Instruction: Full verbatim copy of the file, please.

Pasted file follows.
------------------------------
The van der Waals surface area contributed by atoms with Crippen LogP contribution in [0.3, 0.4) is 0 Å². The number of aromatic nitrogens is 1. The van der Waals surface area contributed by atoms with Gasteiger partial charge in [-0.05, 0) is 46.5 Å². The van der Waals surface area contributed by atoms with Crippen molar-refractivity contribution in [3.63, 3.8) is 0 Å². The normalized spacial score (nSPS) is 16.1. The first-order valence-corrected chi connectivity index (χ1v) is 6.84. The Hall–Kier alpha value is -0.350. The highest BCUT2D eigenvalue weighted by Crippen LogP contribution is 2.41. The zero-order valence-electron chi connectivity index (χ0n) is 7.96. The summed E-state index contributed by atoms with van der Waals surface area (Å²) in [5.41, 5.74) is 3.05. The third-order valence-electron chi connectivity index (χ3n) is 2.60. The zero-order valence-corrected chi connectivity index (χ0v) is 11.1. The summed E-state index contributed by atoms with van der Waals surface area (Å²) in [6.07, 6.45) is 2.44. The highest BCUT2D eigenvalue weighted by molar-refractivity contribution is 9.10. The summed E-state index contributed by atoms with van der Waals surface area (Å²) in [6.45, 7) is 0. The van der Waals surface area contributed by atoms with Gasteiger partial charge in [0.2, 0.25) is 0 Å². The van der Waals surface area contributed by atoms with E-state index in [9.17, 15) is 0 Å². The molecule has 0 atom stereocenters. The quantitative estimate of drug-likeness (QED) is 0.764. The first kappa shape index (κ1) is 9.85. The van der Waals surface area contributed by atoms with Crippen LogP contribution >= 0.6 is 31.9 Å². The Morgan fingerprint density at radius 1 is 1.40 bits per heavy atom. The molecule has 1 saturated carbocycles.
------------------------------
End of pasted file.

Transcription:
The van der Waals surface area contributed by atoms with Crippen LogP contribution in [0.3, 0.4) is 0 Å². The number of aromatic nitrogens is 1. The van der Waals surface area contributed by atoms with Gasteiger partial charge in [-0.05, 0) is 46.5 Å². The van der Waals surface area contributed by atoms with Crippen molar-refractivity contribution in [3.63, 3.8) is 0 Å². The normalized spacial score (nSPS) is 16.1. The first-order valence-corrected chi connectivity index (χ1v) is 6.84. The Hall–Kier alpha value is -0.350. The highest BCUT2D eigenvalue weighted by Crippen LogP contribution is 2.41. The zero-order valence-electron chi connectivity index (χ0n) is 7.96. The summed E-state index contributed by atoms with van der Waals surface area (Å²) in [5.41, 5.74) is 3.05. The third-order valence-electron chi connectivity index (χ3n) is 2.60. The zero-order valence-corrected chi connectivity index (χ0v) is 11.1. The summed E-state index contributed by atoms with van der Waals surface area (Å²) in [6.07, 6.45) is 2.44. The highest BCUT2D eigenvalue weighted by molar-refractivity contribution is 9.10. The summed E-state index contributed by atoms with van der Waals surface area (Å²) in [6.45, 7) is 0. The van der Waals surface area contributed by atoms with Gasteiger partial charge in [0.2, 0.25) is 0 Å². The van der Waals surface area contributed by atoms with E-state index in [9.17, 15) is 0 Å². The molecule has 0 atom stereocenters. The quantitative estimate of drug-likeness (QED) is 0.764. The first kappa shape index (κ1) is 9.85. The van der Waals surface area contributed by atoms with Crippen LogP contribution >= 0.6 is 31.9 Å². The Morgan fingerprint density at radius 1 is 1.40 bits per heavy atom. The molecule has 1 saturated carbocycles.